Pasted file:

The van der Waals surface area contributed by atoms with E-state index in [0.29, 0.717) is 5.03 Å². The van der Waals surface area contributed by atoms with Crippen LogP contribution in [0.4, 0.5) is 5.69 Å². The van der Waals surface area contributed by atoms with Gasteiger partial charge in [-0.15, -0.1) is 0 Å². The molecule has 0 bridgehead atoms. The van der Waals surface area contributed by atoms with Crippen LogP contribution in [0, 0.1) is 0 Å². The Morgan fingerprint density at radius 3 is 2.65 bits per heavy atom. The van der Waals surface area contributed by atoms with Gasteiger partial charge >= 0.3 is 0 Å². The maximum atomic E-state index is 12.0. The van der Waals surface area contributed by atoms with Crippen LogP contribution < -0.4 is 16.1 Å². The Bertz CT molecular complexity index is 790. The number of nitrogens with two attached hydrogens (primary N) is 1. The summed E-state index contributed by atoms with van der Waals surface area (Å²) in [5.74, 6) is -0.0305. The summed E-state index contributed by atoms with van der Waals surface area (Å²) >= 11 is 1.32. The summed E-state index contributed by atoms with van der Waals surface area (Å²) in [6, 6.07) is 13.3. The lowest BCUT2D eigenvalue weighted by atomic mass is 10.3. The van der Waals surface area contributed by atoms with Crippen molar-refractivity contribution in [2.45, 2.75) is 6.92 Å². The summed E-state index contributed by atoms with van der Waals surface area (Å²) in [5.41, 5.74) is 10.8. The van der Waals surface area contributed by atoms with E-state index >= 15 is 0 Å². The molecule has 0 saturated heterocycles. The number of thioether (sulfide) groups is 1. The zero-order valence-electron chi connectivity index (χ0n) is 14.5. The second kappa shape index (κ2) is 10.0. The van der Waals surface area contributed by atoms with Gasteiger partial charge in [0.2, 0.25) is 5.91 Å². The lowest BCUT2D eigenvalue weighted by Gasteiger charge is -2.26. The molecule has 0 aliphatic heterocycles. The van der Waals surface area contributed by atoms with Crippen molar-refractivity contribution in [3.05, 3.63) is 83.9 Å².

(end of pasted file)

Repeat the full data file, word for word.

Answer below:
The van der Waals surface area contributed by atoms with E-state index in [0.29, 0.717) is 5.03 Å². The van der Waals surface area contributed by atoms with Crippen LogP contribution in [0.4, 0.5) is 5.69 Å². The van der Waals surface area contributed by atoms with Gasteiger partial charge in [-0.15, -0.1) is 0 Å². The molecule has 0 bridgehead atoms. The van der Waals surface area contributed by atoms with Crippen LogP contribution in [0, 0.1) is 0 Å². The Morgan fingerprint density at radius 3 is 2.65 bits per heavy atom. The van der Waals surface area contributed by atoms with Gasteiger partial charge >= 0.3 is 0 Å². The maximum atomic E-state index is 12.0. The van der Waals surface area contributed by atoms with Crippen LogP contribution < -0.4 is 16.1 Å². The Bertz CT molecular complexity index is 790. The number of nitrogens with two attached hydrogens (primary N) is 1. The summed E-state index contributed by atoms with van der Waals surface area (Å²) in [5.74, 6) is -0.0305. The summed E-state index contributed by atoms with van der Waals surface area (Å²) >= 11 is 1.32. The summed E-state index contributed by atoms with van der Waals surface area (Å²) in [6, 6.07) is 13.3. The lowest BCUT2D eigenvalue weighted by atomic mass is 10.3. The van der Waals surface area contributed by atoms with Crippen molar-refractivity contribution in [2.45, 2.75) is 6.92 Å². The summed E-state index contributed by atoms with van der Waals surface area (Å²) in [5.41, 5.74) is 10.8. The van der Waals surface area contributed by atoms with E-state index >= 15 is 0 Å². The molecule has 0 saturated heterocycles. The number of thioether (sulfide) groups is 1. The zero-order valence-electron chi connectivity index (χ0n) is 14.5. The second kappa shape index (κ2) is 10.0. The van der Waals surface area contributed by atoms with Gasteiger partial charge in [0.2, 0.25) is 5.91 Å². The lowest BCUT2D eigenvalue weighted by Gasteiger charge is -2.26. The molecule has 0 aliphatic heterocycles. The van der Waals surface area contributed by atoms with Crippen molar-refractivity contribution in [3.05, 3.63) is 83.9 Å².